I choose this project for a remake because I wanted to fix some small mistakes that we did in hurry. Firstly, I was aiming to change the colour correction in some moments, make a title for actors, change the sequence of the scenes and improve the sound syncing in the postproduction process. Also, I realised that 50mm lens has a small focus space. We got short depth of field that made it hard to focus on someone who moves. I’ve tried to change it with Sharpen effect in Premiere Pro. Suddenly the sharp pixels made the video textured and now it looks even more like a painting. I believe it makes the project more atmospheric and thematic. During this project I’ve learned how sensitive lenses can be and concluded for myself that the selection of it should be more selective and it cannot be picked without a firm comprehension of its designation and application in the process of filming. Also, I have a great chance to practice the Rembrandt lighting technique from a cinematographer’s point of view as before that I was studying it only as an artist.


Digital Photography School (2012) 6 portrait lighting patterns every photographer should know [Online] available from <> [12 May 2012]

Gorilla Film (2012) Chiaroscuro Lighting [Online] available from <> [27 September 2012]

Schwartz, H. (2006) The Rembrandt Book, Harry N. Abrams publishing house, extract from the book available from <> [2015]

The Soundscape

By manipulating what you hear and how you hear it and what other things you don’t hear, you can not only help tell the story, you can help the audience get into the mind of the character. 

-Walter Murch

This task gave me the chance to practice my new knowledge in the sound area and show of gained experience from previous projects. I generated a sound design for a one-minute scene with originally captured sounds.
I decided to image a scene where a lady sitting alone at the table in the full restaurant and reading a poem-letter by my favourite poet Sergey Yesenin. This love letter is in Russian and it’s from her lover. I chose to keep the original language of a poem for four reasons. Firstly, I wanted to make the letter her personal secret that nobody in the restaurant will understand. Secondly, it will separate her from the public in the restaurant. Thirdly, the language of her Motherland will bring back all the sweet memories and raise the warm emotions from the depth of her heart. Also, I wanted the non-Russian speakers to listen to melody and rhythm of the language to focus on the musical part of the ongoing. Even without the understanding of the context of the letter people can recognise its sad motive and follow the reader unconsciously in her emotions. I’ve recorded my own voice in the Radio Room using the Zoom H6 audio recorder and built-in microphone.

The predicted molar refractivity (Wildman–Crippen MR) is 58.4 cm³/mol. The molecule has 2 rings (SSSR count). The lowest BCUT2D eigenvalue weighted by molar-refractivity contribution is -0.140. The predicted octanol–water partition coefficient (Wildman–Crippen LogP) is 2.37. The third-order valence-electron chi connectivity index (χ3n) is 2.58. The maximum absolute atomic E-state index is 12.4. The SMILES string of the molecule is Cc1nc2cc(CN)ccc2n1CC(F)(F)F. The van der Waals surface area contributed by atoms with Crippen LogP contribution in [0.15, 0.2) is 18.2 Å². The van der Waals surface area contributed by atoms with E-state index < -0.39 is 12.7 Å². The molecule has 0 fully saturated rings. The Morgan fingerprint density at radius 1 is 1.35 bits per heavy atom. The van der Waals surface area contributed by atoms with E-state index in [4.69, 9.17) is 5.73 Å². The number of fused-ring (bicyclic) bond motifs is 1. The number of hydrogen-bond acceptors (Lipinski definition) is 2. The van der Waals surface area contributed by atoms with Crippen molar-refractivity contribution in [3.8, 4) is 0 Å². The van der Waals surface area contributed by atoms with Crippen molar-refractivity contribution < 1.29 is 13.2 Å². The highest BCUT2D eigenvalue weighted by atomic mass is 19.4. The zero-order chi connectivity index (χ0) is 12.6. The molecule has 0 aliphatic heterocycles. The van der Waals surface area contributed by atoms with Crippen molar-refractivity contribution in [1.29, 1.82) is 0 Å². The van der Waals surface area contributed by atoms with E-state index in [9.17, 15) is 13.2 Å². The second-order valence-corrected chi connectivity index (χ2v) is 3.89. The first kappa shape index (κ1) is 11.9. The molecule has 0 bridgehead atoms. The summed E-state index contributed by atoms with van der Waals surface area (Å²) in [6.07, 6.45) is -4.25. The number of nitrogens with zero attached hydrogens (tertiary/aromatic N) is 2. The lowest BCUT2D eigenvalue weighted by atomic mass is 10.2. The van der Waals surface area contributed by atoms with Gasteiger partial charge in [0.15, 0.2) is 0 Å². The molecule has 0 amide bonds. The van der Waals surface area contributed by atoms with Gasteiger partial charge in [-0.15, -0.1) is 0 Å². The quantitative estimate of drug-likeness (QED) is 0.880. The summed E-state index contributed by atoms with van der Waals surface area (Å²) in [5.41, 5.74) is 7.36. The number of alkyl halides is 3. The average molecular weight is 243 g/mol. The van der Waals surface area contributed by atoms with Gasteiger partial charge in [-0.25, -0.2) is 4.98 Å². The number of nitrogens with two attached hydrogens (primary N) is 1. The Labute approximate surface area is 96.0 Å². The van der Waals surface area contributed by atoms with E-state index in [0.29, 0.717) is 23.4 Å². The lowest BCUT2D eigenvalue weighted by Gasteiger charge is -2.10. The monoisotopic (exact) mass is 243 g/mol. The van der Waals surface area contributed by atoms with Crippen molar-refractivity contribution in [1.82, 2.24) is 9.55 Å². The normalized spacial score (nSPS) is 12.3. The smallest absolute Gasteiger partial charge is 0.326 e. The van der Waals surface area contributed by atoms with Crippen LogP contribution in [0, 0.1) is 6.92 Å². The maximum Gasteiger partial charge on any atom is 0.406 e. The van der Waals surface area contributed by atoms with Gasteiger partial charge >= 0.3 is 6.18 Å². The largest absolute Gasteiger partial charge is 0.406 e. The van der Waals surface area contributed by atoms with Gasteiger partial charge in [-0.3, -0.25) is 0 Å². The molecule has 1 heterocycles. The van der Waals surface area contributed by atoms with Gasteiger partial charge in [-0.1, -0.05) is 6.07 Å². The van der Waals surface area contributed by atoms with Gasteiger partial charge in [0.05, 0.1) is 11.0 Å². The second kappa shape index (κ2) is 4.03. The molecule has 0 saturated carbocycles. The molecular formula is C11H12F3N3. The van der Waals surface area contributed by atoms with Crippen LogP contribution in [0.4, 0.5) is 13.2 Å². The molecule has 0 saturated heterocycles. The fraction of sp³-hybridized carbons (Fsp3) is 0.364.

The soundscape begins with the opening of the envelope and touching paper sounds. After the crowd noise and plates sounds fade in. All this sounds I’ve recorded at home using the Edirol R09 sound recorder and the Rifle Microphone. When the lady starts to read a letter the background sounds volume slowly lows down and we can hear the music. This soundtrack was made on the request by a very talented friend of mine, it perfectly suits in the restaurant’s atmosphere and obviously was used without violation of the copyright. At the end of the scene comes the waitress and asks if she wants to make an order. This character is needed not only to finish the story. With her question, the waitress brings the lady, the reader, back into the reality where the background sound hits her. I believe this was a good and probable twist for the story to illustrate the sharp contrast in a change of sound in the end, while in the beginning, this change was soft.